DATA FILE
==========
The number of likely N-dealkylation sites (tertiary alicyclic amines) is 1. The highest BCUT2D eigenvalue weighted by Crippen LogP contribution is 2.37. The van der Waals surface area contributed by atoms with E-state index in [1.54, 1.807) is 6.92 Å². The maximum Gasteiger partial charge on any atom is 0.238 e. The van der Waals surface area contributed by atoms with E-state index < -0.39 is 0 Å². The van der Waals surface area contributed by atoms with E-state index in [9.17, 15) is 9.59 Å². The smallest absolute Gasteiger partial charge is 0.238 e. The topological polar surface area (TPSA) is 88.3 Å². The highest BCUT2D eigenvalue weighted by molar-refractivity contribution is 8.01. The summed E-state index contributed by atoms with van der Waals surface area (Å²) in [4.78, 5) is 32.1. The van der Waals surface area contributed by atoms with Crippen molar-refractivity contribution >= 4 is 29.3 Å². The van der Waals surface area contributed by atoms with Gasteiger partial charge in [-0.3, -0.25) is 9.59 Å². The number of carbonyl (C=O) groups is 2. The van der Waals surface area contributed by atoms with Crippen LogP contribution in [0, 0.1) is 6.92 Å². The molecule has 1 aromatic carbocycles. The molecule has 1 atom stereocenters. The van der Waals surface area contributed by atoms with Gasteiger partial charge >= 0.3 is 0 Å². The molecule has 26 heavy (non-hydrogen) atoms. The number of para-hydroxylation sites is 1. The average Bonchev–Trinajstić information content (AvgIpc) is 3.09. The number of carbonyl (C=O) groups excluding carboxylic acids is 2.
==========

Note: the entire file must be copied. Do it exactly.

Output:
The number of likely N-dealkylation sites (tertiary alicyclic amines) is 1. The highest BCUT2D eigenvalue weighted by Crippen LogP contribution is 2.37. The van der Waals surface area contributed by atoms with E-state index in [1.54, 1.807) is 6.92 Å². The maximum Gasteiger partial charge on any atom is 0.238 e. The van der Waals surface area contributed by atoms with E-state index < -0.39 is 0 Å². The van der Waals surface area contributed by atoms with E-state index in [9.17, 15) is 9.59 Å². The smallest absolute Gasteiger partial charge is 0.238 e. The topological polar surface area (TPSA) is 88.3 Å². The highest BCUT2D eigenvalue weighted by molar-refractivity contribution is 8.01. The summed E-state index contributed by atoms with van der Waals surface area (Å²) in [4.78, 5) is 32.1. The van der Waals surface area contributed by atoms with Crippen molar-refractivity contribution >= 4 is 29.3 Å². The van der Waals surface area contributed by atoms with Gasteiger partial charge in [-0.3, -0.25) is 9.59 Å². The number of carbonyl (C=O) groups is 2. The van der Waals surface area contributed by atoms with Crippen LogP contribution in [0, 0.1) is 6.92 Å². The molecule has 1 aromatic carbocycles. The molecule has 1 atom stereocenters. The van der Waals surface area contributed by atoms with Gasteiger partial charge >= 0.3 is 0 Å². The molecule has 26 heavy (non-hydrogen) atoms. The number of para-hydroxylation sites is 1. The average Bonchev–Trinajstić information content (AvgIpc) is 3.09. The number of carbonyl (C=O) groups excluding carboxylic acids is 2.